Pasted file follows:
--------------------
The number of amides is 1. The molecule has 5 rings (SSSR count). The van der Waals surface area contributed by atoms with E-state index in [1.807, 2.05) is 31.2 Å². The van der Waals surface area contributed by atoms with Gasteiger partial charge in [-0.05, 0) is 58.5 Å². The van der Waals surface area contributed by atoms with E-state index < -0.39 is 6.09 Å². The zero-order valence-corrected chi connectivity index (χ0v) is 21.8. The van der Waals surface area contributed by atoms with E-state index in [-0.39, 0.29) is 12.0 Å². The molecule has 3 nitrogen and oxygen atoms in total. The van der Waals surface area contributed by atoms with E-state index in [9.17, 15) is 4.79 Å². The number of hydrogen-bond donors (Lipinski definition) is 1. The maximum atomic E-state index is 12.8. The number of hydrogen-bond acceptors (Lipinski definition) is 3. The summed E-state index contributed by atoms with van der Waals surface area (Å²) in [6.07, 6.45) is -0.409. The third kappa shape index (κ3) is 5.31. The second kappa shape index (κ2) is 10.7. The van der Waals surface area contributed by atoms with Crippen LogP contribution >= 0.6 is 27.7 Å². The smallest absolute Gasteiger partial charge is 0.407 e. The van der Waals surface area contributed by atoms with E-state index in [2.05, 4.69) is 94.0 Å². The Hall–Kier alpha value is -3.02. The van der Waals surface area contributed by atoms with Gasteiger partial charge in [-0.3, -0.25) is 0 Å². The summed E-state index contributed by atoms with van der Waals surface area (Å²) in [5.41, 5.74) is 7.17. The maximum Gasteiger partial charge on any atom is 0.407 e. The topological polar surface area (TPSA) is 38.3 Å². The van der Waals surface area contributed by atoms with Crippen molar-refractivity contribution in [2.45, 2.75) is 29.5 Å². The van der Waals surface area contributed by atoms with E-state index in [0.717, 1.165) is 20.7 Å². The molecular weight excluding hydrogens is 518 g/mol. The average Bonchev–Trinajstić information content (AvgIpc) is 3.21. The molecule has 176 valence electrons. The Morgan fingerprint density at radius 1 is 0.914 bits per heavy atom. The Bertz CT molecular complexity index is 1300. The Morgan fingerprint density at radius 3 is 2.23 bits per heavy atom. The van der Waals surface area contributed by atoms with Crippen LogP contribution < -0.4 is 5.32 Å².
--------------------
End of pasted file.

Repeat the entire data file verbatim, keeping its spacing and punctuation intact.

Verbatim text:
The number of amides is 1. The molecule has 5 rings (SSSR count). The van der Waals surface area contributed by atoms with E-state index in [1.807, 2.05) is 31.2 Å². The van der Waals surface area contributed by atoms with Gasteiger partial charge in [-0.05, 0) is 58.5 Å². The van der Waals surface area contributed by atoms with E-state index < -0.39 is 6.09 Å². The zero-order valence-corrected chi connectivity index (χ0v) is 21.8. The van der Waals surface area contributed by atoms with E-state index in [-0.39, 0.29) is 12.0 Å². The molecule has 3 nitrogen and oxygen atoms in total. The van der Waals surface area contributed by atoms with E-state index in [9.17, 15) is 4.79 Å². The number of hydrogen-bond donors (Lipinski definition) is 1. The maximum atomic E-state index is 12.8. The number of hydrogen-bond acceptors (Lipinski definition) is 3. The summed E-state index contributed by atoms with van der Waals surface area (Å²) in [6.07, 6.45) is -0.409. The third kappa shape index (κ3) is 5.31. The second kappa shape index (κ2) is 10.7. The van der Waals surface area contributed by atoms with Crippen LogP contribution >= 0.6 is 27.7 Å². The smallest absolute Gasteiger partial charge is 0.407 e. The van der Waals surface area contributed by atoms with E-state index in [2.05, 4.69) is 94.0 Å². The Hall–Kier alpha value is -3.02. The van der Waals surface area contributed by atoms with Gasteiger partial charge in [-0.3, -0.25) is 0 Å². The summed E-state index contributed by atoms with van der Waals surface area (Å²) in [5.41, 5.74) is 7.17. The maximum Gasteiger partial charge on any atom is 0.407 e. The topological polar surface area (TPSA) is 38.3 Å². The van der Waals surface area contributed by atoms with Crippen molar-refractivity contribution in [2.45, 2.75) is 29.5 Å². The van der Waals surface area contributed by atoms with E-state index in [0.717, 1.165) is 20.7 Å². The molecular weight excluding hydrogens is 518 g/mol. The average Bonchev–Trinajstić information content (AvgIpc) is 3.21. The molecule has 176 valence electrons. The Morgan fingerprint density at radius 1 is 0.914 bits per heavy atom. The Bertz CT molecular complexity index is 1300. The Morgan fingerprint density at radius 3 is 2.23 bits per heavy atom. The van der Waals surface area contributed by atoms with Crippen LogP contribution < -0.4 is 5.32 Å².